Saturday, 12 April 2008

The Deadlift

The deadlift is a powerlifting exercise that really shows the strength of a person as it is a compound movement encompassing so many muscles in the body, not only this it is also one of a very few lifts that use a dead weight being lifted from a lying state on the floor.

The deadlift actually utilises all the muscles in the legs, abdomen and lower back with the main emphasis being on the Erector Spinae (lower back), quads, hams and gluteus maximus (bottom).

I have found the deadlift to be a major component to any training schedule as it really does help build strength across a persons whole body. The reason many people seem to neglect the deadlift is because they do not know how to carry out the movement correctly and safely so they tend to stick to lifting movements that only isolate specific muscles.

Watch a deadlift being carried out below

Normally when carrying out deadlifts I do them in sets of 5 and start at 8 reps for the first set then keep adding weight until my final set I normally complete 4 to 5 reps on a higher weight.

When I first started deadlifts I was suprised at how difficult they can be, you have to remember they encompass more muscles than any other weight lifting movement. It is said that deadlifts are the oldest test of strength and dates back to the periods of time before Christ when lifting stones were the main show of strength for many cultures from Britain to India.


Anonymous said...

Not to be a religious nut, but "christ" should technically be capitalized. Other than that, great post. Starting dead lifts today.

BT said...

Sorry about that, I have capitalized "Christ" now. Im glad you liked the post and hope you will come back and tell us how your dead lifts are going.

anette said...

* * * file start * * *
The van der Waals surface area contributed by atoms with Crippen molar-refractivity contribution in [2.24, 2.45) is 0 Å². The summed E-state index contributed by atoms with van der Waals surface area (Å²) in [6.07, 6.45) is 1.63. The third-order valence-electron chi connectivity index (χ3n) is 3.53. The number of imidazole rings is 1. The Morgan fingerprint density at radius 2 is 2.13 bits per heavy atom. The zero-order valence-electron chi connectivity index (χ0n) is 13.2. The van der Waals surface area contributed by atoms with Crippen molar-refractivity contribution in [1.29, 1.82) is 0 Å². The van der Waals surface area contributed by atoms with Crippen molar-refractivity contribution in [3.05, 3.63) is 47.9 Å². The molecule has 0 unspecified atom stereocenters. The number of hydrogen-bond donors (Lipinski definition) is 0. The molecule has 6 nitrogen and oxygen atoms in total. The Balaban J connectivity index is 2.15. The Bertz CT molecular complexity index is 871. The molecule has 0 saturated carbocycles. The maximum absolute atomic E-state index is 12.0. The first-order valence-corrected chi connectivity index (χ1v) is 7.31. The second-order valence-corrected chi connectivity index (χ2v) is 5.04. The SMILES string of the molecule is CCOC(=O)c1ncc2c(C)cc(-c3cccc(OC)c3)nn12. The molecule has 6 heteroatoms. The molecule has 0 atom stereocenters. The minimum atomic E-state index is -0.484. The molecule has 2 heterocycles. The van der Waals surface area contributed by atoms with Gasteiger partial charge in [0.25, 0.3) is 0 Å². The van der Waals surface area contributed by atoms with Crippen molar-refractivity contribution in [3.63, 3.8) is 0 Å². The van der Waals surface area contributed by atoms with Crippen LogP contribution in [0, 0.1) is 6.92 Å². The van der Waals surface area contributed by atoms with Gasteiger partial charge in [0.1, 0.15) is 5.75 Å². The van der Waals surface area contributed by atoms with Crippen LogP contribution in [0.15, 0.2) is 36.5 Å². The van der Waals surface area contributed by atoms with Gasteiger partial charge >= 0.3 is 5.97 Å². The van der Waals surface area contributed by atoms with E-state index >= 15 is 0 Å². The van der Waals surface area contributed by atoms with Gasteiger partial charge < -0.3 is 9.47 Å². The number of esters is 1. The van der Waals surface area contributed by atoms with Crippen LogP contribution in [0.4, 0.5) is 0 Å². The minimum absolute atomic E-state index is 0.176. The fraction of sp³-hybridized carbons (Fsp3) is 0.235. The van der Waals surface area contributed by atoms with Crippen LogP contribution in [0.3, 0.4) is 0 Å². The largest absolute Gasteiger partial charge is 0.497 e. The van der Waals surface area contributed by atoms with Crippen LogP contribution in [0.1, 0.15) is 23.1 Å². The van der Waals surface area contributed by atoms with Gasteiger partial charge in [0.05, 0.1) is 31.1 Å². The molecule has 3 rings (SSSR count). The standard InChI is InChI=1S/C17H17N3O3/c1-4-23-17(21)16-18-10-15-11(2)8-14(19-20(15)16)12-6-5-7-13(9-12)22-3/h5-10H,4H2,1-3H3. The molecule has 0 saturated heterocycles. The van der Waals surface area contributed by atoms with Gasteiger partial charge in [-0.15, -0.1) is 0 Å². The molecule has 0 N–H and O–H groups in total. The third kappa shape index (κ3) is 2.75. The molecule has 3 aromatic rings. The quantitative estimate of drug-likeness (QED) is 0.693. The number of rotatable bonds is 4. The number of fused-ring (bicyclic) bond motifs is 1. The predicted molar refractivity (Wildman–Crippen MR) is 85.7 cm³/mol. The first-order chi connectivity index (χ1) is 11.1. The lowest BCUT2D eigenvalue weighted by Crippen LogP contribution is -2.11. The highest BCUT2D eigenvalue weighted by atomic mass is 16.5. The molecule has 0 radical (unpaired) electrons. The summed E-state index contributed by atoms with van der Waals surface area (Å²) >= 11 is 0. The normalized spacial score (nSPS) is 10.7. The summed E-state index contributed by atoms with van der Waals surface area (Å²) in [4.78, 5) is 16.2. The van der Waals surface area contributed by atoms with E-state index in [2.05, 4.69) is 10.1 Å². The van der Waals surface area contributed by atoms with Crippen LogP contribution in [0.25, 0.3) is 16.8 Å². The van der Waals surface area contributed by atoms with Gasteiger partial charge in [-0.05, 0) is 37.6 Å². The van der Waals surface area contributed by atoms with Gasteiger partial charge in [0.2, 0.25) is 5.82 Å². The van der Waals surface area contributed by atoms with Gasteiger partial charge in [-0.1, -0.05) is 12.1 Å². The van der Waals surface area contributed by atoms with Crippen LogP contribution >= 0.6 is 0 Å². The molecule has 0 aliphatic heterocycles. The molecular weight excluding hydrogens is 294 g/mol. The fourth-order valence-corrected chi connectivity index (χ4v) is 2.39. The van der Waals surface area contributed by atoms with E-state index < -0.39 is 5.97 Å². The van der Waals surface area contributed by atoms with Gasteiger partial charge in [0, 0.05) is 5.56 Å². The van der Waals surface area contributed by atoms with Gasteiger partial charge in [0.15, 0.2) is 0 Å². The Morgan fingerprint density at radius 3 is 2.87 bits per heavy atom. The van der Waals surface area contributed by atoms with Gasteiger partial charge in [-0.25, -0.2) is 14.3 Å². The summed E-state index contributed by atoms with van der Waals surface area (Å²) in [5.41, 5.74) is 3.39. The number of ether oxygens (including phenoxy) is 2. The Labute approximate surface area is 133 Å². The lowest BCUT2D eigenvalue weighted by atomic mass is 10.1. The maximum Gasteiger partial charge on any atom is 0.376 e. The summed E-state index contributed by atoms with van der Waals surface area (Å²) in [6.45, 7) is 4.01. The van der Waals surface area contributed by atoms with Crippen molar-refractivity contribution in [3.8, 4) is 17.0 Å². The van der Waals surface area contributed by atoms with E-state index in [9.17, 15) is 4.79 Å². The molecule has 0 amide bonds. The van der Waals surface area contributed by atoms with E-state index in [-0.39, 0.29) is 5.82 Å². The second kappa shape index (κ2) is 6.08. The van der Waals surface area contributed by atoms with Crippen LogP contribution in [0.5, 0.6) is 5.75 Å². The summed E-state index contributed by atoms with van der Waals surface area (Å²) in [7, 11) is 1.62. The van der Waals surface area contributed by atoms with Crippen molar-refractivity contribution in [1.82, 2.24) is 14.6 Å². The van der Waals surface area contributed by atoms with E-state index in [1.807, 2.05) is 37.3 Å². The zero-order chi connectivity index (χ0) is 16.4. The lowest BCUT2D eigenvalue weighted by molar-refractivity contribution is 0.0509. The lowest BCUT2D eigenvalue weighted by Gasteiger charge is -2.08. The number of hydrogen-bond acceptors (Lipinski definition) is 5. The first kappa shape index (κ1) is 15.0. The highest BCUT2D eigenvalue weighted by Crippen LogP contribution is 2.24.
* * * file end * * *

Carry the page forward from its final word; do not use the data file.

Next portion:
is it a must to add weights after each set? i like to keep it simple and have the same reps in every set. am i "missing out" on something since im not doing this??

BT said...

Hi Anette,

Thanks for your question.

Its not a must to add weight after each set, it all depends on the type of training your doing.

I am a powerlifter so complete strength training through low reps and heavy weight. I also use the pyramid training technique where I start on higher reps and lower weight and lower my reps as I add heavier weight through my sets.

If you are wanting larger muscles like a bodybuilder then 8 to 12 reps on the same weight (75% of your 1 rep max) is sufficient.

If your wanting to tone up without much muscle gain then an even lighter weight is needed for 15 or more reps.

So in a nut shell your not missing out on anything unless you want to carry out strength training like me where you do add weight on every set.

Anonymous said...

my trainer makes me do deadlift a complete different way..
he makes me stand near the bar & just lower my upper body to grab the bar (without folding me legs at all) & i don't feel like its the right way of doing especially after seeing it done here..i hope u got the pic of what i'm doing at the moment so plz help me....
is it some other form of doing dead lifT???

Mugshot said...


Yes its a different form of deadlift that your trainer is getting you doing.

To me it sounds like a variation of the Barbell Straight-back Straight-leg Deadlift which you can see by looking at the link below.

Barbell Straight-back Straight-leg Deadlift

If this is what they are getting you to do then the difference between the common deadlift here and the one you are doing is that you are putting more emphasis on your hamstrings then lower back and bottom (Gluteus Maximus).